Ohio Dominican students knit hats, scarves for homeless
By ERIC LAGATTA The Columbus Dispatch
COLUMBUS, Ohio (AP) — Student employees at Ohio Dominican University’s Computer Helpdesk are putting away the electronics to knit hats and scarves they plan to hand out to homeless men and women. Their goal is to have 500 items to donate by Thanksgiving and Christmas.
They may work in technology, but whenever they have some downtime, student employees at Ohio Dominican University’s computer help desk happily put away the electronics.
Instead of idly scrolling through their phones in between service calls, they pick up a round loom and some yarn and start knitting.
“You’re not just playing on your phone,” said Lorelei Theve, a freshman marketing and public relations major at the small Catholic university on the Northeast Side. “You’re actually making something.”
Theve, who is from Grove City, is one of eight student employees at the help desk who actively knits hats — and sometimes scarves and blankets — that they plan to hand out to homeless men and women in the fall and winter.
The effort began in December when Noelle Lines, Ohio Dominican’s assistant director of Technical Services, talked to the students about her love of knitting. One day, Lines brought in supplies and sat with them during breaks to teach them the craft. All told, it took about just 20 minutes for them to pick it up.
“As soon as she shows you, it’s so easy to go off and do it,” Theve said. “You can really bust it out.”
Many of the students continued with the hobby during their winter break — Theve, for instance, said she knitted several hats as Christmas gifts for friends and family — so when they returned to campus, they hatched a plan.
Lines said she often sees homeless men and women around Galloway, where she lives, so she asked the students if they’d like to knit warm items for them to protect them from the cold. The students’ enthusiasm for the cause immediately was palpable.
“I jumped right on board,” said Lancaster native Skyler Vance, a junior majoring in both biology and chemistry. “I think it’s amazing.”
The group set a goal of 500 hats that they plan to start handing out in person around Thanksgiving and Christmastime. However, it’s a target that Lines said she fully expects them to eclipse after the students took to the initiative with a zeal she could never have anticipated. Already they have about 80 hats, scarves and other warm items of various hues and patterns.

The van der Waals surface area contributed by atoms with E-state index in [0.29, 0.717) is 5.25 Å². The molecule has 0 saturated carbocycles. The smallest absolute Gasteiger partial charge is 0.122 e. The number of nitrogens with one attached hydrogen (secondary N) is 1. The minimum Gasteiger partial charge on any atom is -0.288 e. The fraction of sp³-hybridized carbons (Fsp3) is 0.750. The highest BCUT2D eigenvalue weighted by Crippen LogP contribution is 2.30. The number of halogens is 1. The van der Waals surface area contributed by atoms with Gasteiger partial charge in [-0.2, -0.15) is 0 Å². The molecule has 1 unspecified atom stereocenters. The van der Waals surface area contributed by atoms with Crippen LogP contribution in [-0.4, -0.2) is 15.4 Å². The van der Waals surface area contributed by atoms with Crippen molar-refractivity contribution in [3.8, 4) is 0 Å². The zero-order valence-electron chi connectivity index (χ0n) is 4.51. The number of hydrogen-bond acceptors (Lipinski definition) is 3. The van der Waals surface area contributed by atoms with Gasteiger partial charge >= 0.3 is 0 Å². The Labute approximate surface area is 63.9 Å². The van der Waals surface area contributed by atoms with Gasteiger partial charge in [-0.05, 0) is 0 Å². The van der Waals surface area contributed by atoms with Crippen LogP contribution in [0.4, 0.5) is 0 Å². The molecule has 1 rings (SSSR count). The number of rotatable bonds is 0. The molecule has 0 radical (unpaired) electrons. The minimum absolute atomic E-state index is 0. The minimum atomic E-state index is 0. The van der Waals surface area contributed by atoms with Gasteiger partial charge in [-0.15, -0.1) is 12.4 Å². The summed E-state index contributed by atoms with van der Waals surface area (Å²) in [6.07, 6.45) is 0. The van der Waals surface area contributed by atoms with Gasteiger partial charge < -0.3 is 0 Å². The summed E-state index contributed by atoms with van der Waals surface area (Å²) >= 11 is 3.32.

“I was proud of how excited they are to be doing something for someone else” Lines said. “They have the power to drive change; they can take 20 minutes of their time and do something so profound and have a product they can hold in their hands and help another person.”
The students not only work on the hats during their breaks at work, but between classes and even at the end of the day when they’re at home.
On a recent day, spools of yarn of varying colors were splayed across a table in Lines’ office as four of the students cheerfully worked on hats. Piled in the corner were the fruits of their labors thus far.
Lines provided the looms and restocks most of the yarn with her own money, making it all accessible to the students in a box outside her office.
But the students as well often venture to a nearby Michaels craft store to buy their own supplies. The creativity that comes from experimenting with a variety of colors and designs is part of the fun, they said.
“We call them our help desk field trips,” Vance said. “We go to Michaels and we’re like, ‘Let’s pick all the random colors.'”
Vance estimated that it takes anywhere from 30 to 45 minutes to complete a hat, depending on the size. The students said their time spent knitting is often meditative, a welcome respite from the stresses of school.
“It’s relaxing,” said Reynoldsburg resident Jon Caruso, a senior majoring in computer science. “It takes my mind off of stuff.”
“I’d rather be knitting than doing homework,” Vance agreed.
The charitable component is also motivating. Most of the students have volunteered their time to worthy causes in the past — Caruso with his church, Vance with the Fairfield Area Humane Society and Theve with the Buckeye Ranch, which provides mental health services for children and families.
“It’s always been a thing in my family where you just help out where you can,” Theve said. “It’s really important to use that privilege in a productive way.”
Even though Caruso graduates in May, he said he plans to join the others when they venture into central Ohio neighborhoods to hand out the items. And despite the amount of hours they’ve put into the products, the students say it won’t be hard to part with them.
“When we go to hand them out it’ll make it even more meaningful,” Vance said. “It shows the impact you can have on your community by doing something so small.”